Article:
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Business leaders in some of Africa’s less reported countries strike an upbeat note for business growth in 2020
Business in Africa is often characterised as being hamstrung by political instability, corruption, poverty and poor infrastructure.
But a survey of more than 350 business leaders across five African economies that don’t tend to get much air time in the international press paints a very different – and encouraging – picture.
Buoyant business confidence, improvements to digital and physical infrastructure and booming consumer demand are driving economic growth and positive sentiment in the Democratic Republic of Congo (DRC), Ethiopia, Tanzania, Uganda and Zambia. While entrepreneurs in these countries still face problems with regulation and shifting political landscapes, many express strong optimism for the future.
These are the key insights from a report compiled by the Wheeler Institute for Business and Development at London Business School, together with The Africa List, a membership organisation of private sector leaders across Sub-Saharan Africa.
The Wheeler Institute aims to apply business insight and expertise to the world’s biggest challenges that impede social progress and economic development.
The Africa List was established in 2014 by CDC Group, the UK’s development finance institution, set up by the UK Government to invest and support business growth in the world’s poorest regions in Africa and South Asia.
“An extensive membership base across sub-Saharan Africa puts The Africa List in a privileged position: we gain access to unique economic and business insights from these high-potential markets through the membership and through the course of our work, every day. We created The Africa List Business Barometer to share these insights with the world,” says Nieros Oyegun, Head of Network, The Africa List, who holds a Masters in Finance from London Business School.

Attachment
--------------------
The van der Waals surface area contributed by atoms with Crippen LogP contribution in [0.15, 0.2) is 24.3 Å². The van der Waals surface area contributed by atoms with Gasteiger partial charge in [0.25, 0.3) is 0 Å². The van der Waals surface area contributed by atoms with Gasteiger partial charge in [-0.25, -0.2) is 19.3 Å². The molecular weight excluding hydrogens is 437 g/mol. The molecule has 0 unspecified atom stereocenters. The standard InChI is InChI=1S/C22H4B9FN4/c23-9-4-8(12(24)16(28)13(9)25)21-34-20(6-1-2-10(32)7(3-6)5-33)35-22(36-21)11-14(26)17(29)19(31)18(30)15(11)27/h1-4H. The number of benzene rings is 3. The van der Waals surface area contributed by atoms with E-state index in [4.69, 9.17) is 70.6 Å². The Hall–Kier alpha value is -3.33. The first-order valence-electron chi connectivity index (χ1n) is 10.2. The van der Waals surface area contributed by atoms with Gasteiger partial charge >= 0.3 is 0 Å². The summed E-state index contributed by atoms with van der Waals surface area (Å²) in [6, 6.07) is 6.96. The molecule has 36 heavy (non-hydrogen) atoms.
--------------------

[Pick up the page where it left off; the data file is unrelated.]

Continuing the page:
“The views of the business leaders recorded by The Africa List Business Barometer are optimistic, even when operating in challenging environments”
Elias Papaioannou, Co-Academic Director of the Wheeler Institute
Amelia Whitelaw, Executive Director at the Wheeler Institute for Business and Development, adds: “So much of what is reported on the fast-growing economies and businesses of Sub-Saharan Africa is presented either as sub-text in sweeping global studies or hard-boiled indigestible economic data.
“This report focuses deliberately on these often under-reported markets, providing insights to those less familiar. We have achieved this through a confidential survey process enriched with personal profiles and reflections.
“Beyond informing debate, our hope is that insights from this survey and future iterations will stimulate specific projects in these countries, together with further collaborative research.”
The study canvassed the opinions of corporate leaders in five countries often overlooked in studies of African business. As the continent’s biggest economies, Nigeria, Kenya and South Africa have most typically attracted attention – and investment.
But in Sub-Saharan Africa, DRC, Ethiopia, Tanzania, Uganda and Zambia are showing increasing business activity, interest and confidence. These are rapidly-growing economies with young, energetic populations with the potential to drive the African continent’s future growth.
The majority of business leaders surveyed – 81% – believe the business situation in their country to be good or satisfactory. Almost nine out of ten (87%) expect the business environment to remain stable or improve in the year ahead. Meanwhile, 85% plan to maintain investment at the same level or increase it over the next 12 months.
Elias Papaioannou, Co-Academic Director of the Wheeler Institute, comments: “For Africa to enter a sustainable development path, its businesses need to flourish. While governments, local and foreign, and international institutions have a crucial role, African entrepreneurs, business leaders, and innovators will spur employment, investment and opportunity.